For some hockey players, the postseason brings out the best in them. John Grahame is one of those guys.
The Providence Bruins, defending American Hockey League Champs, suffered their share of adversity this season and barely squeezed into the playoffs after injuries and call-ups took their toll forcing coach Peter Laviolette to play an AHL-record 70 players throughout the course of the year. But this is where the story gets interesting. Enter Grahame.
He is already the answer to several great trivia questions, but “JG” as he likes to be called, has been keeping the puck out of the net all year whether playing for the moribund Boston Bruins, or the in-over-their-heads P-Bruins of the AHL regular season. John has made no bones about the fact that he would rather play in the NHL than on the farm any day of the week and twice on Sunday. After all, who wouldn’t? But when the ’99-’00 Boston Bruins season ended without a postseason berth for the second time in four years
(at no fault of Grahame’s by the way,) the parent club sent him and a large portion of the cast that brought you the 1999 Calder Cup, back down to Rhode Island’s capital city.
You see, John Grahame is rapidly proving that he is one of those rare athletes who actually thrives when the competition is toughest. Last year, he went 15-4 with a 2.38 GAA and .912 save percentage. He out-performed other netminders who were supposedly much Read more »
In the latest installment of my look into the past, present and future of the Capitals’
prospects, I take on the daunting task of dissecting the defensemen.
Alexei Tezikov – Portland Pirates (AHL)
This was not the season that everyone expected for Alexei after showing so much promise at the
end of last year. He put up good numbers and proved that he can play in the big leagues, but was
blocked at the NHL level by a veteran defense corps. Making things worse was a broken foot that
caused him to miss the playoffs, which could have been a chance to showcase himself. Even though
he is still somewhat inexperienced, he is being counted on to play full time in Washington next
season. The Caps will make room for him as they badly want to establish another young defenseman
GP G A PTS PIM +/-
Portland (AHL) 53 6 9 15 65 12
Washington (NHL) 23 1 1 2 2 -2
Ross Lupaschuk – Red Deer Rebels (WHL)
This has been an eventful season for Ross, as he has moved around a bit. He was invited to try
out for Canada’s National Junior Team, but was a late cut. He started the season playing in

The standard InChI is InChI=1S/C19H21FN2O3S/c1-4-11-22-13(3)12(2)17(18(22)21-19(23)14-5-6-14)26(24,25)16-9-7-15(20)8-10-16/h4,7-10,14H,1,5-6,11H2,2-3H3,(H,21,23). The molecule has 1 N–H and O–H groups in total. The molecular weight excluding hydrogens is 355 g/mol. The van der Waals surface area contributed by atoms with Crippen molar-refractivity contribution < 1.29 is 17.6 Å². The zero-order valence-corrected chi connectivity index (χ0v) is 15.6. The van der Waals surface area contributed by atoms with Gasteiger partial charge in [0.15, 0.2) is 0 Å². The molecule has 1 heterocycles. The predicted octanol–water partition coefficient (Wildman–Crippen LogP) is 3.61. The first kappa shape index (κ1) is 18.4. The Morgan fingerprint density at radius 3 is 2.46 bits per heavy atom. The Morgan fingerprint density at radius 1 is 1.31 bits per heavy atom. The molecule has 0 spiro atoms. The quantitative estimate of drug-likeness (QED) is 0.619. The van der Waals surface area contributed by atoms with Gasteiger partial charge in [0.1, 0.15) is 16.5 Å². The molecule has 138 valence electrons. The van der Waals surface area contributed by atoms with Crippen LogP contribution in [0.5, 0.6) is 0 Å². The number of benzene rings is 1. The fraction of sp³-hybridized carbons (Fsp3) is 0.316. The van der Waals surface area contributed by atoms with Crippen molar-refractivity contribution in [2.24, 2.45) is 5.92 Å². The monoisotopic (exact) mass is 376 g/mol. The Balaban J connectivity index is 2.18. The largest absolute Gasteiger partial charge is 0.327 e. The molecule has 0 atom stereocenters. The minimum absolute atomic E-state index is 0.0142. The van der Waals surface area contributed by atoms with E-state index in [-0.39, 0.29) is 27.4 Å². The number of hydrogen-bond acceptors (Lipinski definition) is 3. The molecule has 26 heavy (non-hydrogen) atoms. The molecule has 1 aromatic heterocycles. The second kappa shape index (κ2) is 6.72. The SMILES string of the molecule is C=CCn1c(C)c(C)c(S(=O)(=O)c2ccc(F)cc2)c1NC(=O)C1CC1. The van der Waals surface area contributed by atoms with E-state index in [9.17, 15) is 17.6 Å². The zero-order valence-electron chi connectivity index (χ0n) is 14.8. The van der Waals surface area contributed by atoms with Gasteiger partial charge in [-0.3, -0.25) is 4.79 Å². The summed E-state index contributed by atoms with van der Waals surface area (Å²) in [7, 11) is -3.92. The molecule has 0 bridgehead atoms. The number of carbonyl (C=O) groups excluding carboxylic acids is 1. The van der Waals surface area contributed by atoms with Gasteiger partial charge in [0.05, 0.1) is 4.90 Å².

Prince Albert but was traded to Red Deer mid-season in a blockbuster deal, giving him a chance
to be a number one defenseman. He flourished on the Rebels, finishing third in scoring and Read more »
1. Maxime Ouellet:
1999 First rounder was the best goalie in the QMJHL this season and a
standout at the World Junior Championships. The expectations for Ouellet,
while not quite equal to the buzz that has surrounded Roberto Luongo, are
nevertheless quite lofty. Most expect him to be a good- and maybe elite-
NHL starter in the future. The Flyers plan to have him play one more
season at the junior level before promoting him.
2. Antero Niittymäki:
Finnish Elite League rookie of the year had an eye-opening rookie season
for TPS Turku, leading them to the Finnish championship. He had an up and
down World Junior Championship performance, however. Fast glove and quick
reflexes. He’d be the top goaltending prospect in many organizations, but
is stuck behind Boucher and Oullet in the Flyers organization. The Flyers
have said that he is ready for AHL play after just one SM-Liiga season.
3. Mikhail Chernov:
Seemed to take a step backward early in the season. Perhaps he was still
reeling from the tragic boating accident in Kelowna that took the life of
Dmitri Tertyshny. As the season wore on, Chernov bounced back very nicely
and had a strong second half. Can play aggressively but still sometimes
gets mesmerized by the puck. Still a bit turnover prone but improving. Good
all around abilities are starting to become refined. Also has a heavy shot Read more »
Another day, another group of players to be picked apart. This time we will look at the right
wingers in the Capitals organization as we try to determine what the future holds for the Caps.
Matthew Herr – Portland Pirates (AHL)
Matt spent the entire season in Portland after shuffling back and forth between the NHL and AHL
in his rookie year. He had a good offensive year -scoring 22 goals – but more importantly, he
had the time to work on rounding out his game. He will be given the opportunity to win a job in
training camp next year, and should be able to secure a third or fourth line winger spot. Matt
is an RFA this summer, but because of his limited NHL experience, he won’t get many significant
GP G A PTS PIM +/-
Portland (AHL) 77 22 21 43 51 12
AHL PLAYOFFS 4 1 1 2 4 -4
Roman Tvrdon – Spokane Chiefs (WHL)
Roman is quite possibly the biggest surprise of the season among the Capitals’ prospects. He
was a complete unknown on draft day and was assigned to Spokane to start the year. Not only did
he play outstanding two-way hockey, but he won the WHL rookie scoring race. His success is
carrying into the post-season as the Chiefs have made it to the WHL finals. Depending on the
direction the Capitals take in the off-season, Roman could get a chance to compete for a NHL job
in training camp.
Read more »
Expansion Protected List
With the expansion draft quickly approaching the Oilers are going to protect 9 forwards, 5 defenseman and Tommy Salo, which will give a few players in Hamilton a great chance at a permanent roster spot. This is the list most likely to happen due to players age and salaries and to allow space for younger players to showcase their abilities.
1. (C) Doug Weight
2. (C) Todd Marchant
3. (LW) Dan Cleary
4. (LW) Ryan Symth
5. (LW) Ethan Moreau
6. (LW) Boyd Devereaux
7. (RW) Bill Guerin
8. (RW) Mike Grier
9. (RW) Georges Laraque
1. Roman Hamrlik
2. Janni Niinimaa
3. Tom Poti
4. Jason Smith
5. Sean Brown
1. Tommy Salo
Left unprotected are forwards (RW) Alexander Selivanov, (LW) German Read more »
The Mighty Ducks thought this was the year they were gonna become
contenders rather than the standard pretenders. As usual, the team’s high
hopes were dashed by mid-season and the Ducks will have to look to the
future again to become contenders.